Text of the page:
I remember subtraction being a big deal in first grade. There were dinosaur eggs on the classroom bulletin board with our names on them and, although I distinctly recall not liking subtraction (addition was so much easier!), I loved my teacher and school and wanted to do well. I don’t know what the dinosaur eggs were about, but I do remember that I got pretty competitive with a boy in my math class and desperately wanted to beat him. Conclusion? Subtraction was important–in fact, wholly fundamental to my six-year-old self’s sense of success.
I reencountered subtraction decades later, albeit in another form. You see, by this point, I had amassed more than dinosaur math certificates. In my defense, it was a ‘normal’ amount of stuff for someone my age. Nothing too excessive, although it seemed less than others due to the fact that I was extremely organized.
One day, as many have, I stumbled onto a channel about minimalism. This coincided with the season in my life where I planned to leave my job and travel for a while, and suddenly, I became obsessed with the idea of fitting everything I owned into my car (a compact vehicle), or perhaps, a single backpack? In other words, it was time to subtract.
Beginning with the KonMari categories–clothes, books, papers, komono [miscellaneous], and sentimental–I quickly discovered that this was going to be a long-term project. All of the categories were thoroughly represented. I had much more than I realized, quietly tucked away in neat little boxes and file folders. And binders. As a teacher and writer, the binders were clearly a #situation.
Who was I kidding? All of it was a situation! And Marie Kondo had neglected to include a “digital papers” category. We weren’t even going to think about that. The computer claimed I had in excess of 50,000 files. Gulp.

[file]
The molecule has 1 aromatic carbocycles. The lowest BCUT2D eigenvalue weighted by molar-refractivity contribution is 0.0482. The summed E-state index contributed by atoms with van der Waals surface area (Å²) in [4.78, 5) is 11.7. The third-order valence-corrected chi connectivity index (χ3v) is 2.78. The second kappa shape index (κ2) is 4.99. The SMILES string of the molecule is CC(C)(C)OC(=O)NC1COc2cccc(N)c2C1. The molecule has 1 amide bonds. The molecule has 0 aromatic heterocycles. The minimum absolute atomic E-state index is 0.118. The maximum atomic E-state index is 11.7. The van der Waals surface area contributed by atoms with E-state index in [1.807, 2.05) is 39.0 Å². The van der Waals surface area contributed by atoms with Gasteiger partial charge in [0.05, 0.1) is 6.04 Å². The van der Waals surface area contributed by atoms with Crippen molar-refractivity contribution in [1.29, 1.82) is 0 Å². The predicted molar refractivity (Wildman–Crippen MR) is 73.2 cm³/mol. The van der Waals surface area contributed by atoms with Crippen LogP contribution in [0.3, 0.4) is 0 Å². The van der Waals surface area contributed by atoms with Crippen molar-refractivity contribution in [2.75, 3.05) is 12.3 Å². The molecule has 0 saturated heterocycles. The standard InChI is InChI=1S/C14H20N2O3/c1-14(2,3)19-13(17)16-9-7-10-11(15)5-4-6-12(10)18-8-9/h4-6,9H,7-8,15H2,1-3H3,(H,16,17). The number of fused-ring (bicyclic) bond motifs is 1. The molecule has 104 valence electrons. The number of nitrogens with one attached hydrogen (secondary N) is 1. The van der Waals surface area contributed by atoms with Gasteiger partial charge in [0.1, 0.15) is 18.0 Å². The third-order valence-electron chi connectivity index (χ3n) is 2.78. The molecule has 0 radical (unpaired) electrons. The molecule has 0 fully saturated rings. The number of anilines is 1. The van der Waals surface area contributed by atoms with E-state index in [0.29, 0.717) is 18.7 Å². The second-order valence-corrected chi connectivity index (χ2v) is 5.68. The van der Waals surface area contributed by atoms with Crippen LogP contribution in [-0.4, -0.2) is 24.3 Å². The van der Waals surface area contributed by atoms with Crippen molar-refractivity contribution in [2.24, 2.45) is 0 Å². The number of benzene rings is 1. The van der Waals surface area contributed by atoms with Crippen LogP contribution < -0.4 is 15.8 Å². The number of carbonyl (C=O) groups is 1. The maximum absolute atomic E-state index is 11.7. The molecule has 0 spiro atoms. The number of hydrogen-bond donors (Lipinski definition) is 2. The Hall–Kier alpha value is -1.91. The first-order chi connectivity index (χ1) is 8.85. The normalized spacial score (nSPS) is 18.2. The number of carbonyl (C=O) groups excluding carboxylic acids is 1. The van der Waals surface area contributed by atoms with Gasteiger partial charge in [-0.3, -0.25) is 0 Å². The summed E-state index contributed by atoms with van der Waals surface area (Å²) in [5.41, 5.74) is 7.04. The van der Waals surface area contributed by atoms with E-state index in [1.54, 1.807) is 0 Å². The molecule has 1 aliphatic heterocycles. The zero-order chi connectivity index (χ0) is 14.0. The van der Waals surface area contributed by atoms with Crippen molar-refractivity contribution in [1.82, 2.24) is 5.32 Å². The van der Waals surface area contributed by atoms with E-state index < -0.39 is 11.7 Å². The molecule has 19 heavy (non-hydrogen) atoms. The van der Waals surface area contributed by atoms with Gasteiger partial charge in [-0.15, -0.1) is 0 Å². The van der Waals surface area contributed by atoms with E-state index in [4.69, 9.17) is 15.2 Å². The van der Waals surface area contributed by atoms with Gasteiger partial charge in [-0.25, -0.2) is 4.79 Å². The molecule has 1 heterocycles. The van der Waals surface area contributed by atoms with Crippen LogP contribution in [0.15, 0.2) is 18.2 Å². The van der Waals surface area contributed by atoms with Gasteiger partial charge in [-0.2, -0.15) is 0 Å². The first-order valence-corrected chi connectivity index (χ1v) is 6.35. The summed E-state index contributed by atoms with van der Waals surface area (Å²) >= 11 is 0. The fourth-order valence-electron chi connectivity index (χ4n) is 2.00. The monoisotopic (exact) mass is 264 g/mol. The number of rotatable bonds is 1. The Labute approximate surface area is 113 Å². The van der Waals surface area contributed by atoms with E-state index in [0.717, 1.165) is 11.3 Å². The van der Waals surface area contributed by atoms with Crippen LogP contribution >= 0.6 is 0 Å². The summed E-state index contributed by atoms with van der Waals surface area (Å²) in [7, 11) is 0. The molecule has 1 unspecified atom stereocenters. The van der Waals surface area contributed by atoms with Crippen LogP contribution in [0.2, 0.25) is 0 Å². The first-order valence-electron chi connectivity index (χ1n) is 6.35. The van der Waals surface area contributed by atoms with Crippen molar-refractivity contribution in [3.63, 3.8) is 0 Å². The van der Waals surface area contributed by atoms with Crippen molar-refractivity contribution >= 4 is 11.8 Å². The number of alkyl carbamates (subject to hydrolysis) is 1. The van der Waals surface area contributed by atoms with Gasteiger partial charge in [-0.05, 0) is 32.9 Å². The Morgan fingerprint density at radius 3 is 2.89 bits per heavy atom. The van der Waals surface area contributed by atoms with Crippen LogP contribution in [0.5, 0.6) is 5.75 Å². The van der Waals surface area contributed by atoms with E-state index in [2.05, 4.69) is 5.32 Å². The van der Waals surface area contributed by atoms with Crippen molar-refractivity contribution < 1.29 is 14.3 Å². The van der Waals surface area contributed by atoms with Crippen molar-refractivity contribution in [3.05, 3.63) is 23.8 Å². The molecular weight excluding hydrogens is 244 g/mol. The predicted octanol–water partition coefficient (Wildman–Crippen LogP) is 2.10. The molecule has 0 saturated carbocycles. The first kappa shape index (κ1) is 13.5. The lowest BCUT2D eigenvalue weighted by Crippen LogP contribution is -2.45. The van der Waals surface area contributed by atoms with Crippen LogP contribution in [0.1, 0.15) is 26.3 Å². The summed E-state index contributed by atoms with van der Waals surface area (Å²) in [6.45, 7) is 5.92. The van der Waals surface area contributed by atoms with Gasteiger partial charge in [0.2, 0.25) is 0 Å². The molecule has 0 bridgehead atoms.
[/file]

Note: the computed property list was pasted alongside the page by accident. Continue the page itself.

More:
When I took a step back, The Things looked like a museum of yours truly. Every puzzle piece of my life was represented, in one way or another. The good, the bad, the ugly, the beautiful, the old, the new, the places, the people, the traveling–everything. I valued my story, reflected often on my journey; but did it all need to be physically represented? Why did it feel like a weight, anchoring me to… me?
Two memories resurfaced here. One winter morning at school, there was a fire drill. I was in a serious ‘dance is everything’ phase at the time, to the extreme that I used to wear ballet slippers to teach [Spanish] in all day. When the alarm went off and we all filed outside to a freezing wintry wonderland–flakes swirling all about–the only thing I had time to do was to slip on my boots over the dance shoes. I didn’t grab my key fob or phone or anything. And I still remember standing out there, absolutely freezing, realizing that if it had been a real fire, I didn’t have anything. Nothing. And it was so incredibly freeing.
A similar thing happened when I was living in Argentina. It was the day before we were flying home, and I had a ton of laundry to do. So I filled a bag with all of the clothes I had brought with me, and walked to the laundromat. It was a different place than I normally frequented, and there, you put the bag over a counter, and they gave you a ticket: you returned a few hours later to pick up your things; I was unaccustomed to this, having always done my own laundry.